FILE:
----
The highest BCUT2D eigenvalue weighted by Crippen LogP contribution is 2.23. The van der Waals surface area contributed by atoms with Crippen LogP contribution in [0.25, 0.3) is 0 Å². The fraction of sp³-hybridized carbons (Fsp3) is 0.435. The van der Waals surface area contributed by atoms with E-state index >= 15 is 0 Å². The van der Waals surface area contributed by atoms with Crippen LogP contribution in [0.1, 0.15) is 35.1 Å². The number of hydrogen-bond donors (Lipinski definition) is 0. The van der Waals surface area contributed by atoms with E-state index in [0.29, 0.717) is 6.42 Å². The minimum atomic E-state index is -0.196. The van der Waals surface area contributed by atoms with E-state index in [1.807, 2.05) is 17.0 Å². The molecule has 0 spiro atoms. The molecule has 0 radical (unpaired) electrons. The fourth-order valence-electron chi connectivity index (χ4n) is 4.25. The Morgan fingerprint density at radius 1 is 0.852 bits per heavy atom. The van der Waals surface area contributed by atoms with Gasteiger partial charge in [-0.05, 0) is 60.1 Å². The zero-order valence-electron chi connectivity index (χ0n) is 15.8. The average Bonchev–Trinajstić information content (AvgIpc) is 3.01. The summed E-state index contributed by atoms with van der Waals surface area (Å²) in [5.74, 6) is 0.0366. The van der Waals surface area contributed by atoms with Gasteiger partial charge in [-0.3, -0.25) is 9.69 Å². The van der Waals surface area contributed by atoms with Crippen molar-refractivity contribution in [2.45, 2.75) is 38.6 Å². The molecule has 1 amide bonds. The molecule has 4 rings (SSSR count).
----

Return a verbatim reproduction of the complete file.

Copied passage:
The highest BCUT2D eigenvalue weighted by Crippen LogP contribution is 2.23. The van der Waals surface area contributed by atoms with Crippen LogP contribution in [0.25, 0.3) is 0 Å². The fraction of sp³-hybridized carbons (Fsp3) is 0.435. The van der Waals surface area contributed by atoms with E-state index >= 15 is 0 Å². The van der Waals surface area contributed by atoms with Crippen LogP contribution in [0.1, 0.15) is 35.1 Å². The number of hydrogen-bond donors (Lipinski definition) is 0. The van der Waals surface area contributed by atoms with E-state index in [0.29, 0.717) is 6.42 Å². The minimum atomic E-state index is -0.196. The van der Waals surface area contributed by atoms with E-state index in [1.807, 2.05) is 17.0 Å². The molecule has 0 spiro atoms. The molecule has 0 radical (unpaired) electrons. The fourth-order valence-electron chi connectivity index (χ4n) is 4.25. The Morgan fingerprint density at radius 1 is 0.852 bits per heavy atom. The van der Waals surface area contributed by atoms with Gasteiger partial charge in [-0.05, 0) is 60.1 Å². The zero-order valence-electron chi connectivity index (χ0n) is 15.8. The average Bonchev–Trinajstić information content (AvgIpc) is 3.01. The summed E-state index contributed by atoms with van der Waals surface area (Å²) in [5.74, 6) is 0.0366. The van der Waals surface area contributed by atoms with Gasteiger partial charge in [-0.3, -0.25) is 9.69 Å². The van der Waals surface area contributed by atoms with Crippen molar-refractivity contribution in [2.45, 2.75) is 38.6 Å². The molecule has 1 amide bonds. The molecule has 4 rings (SSSR count).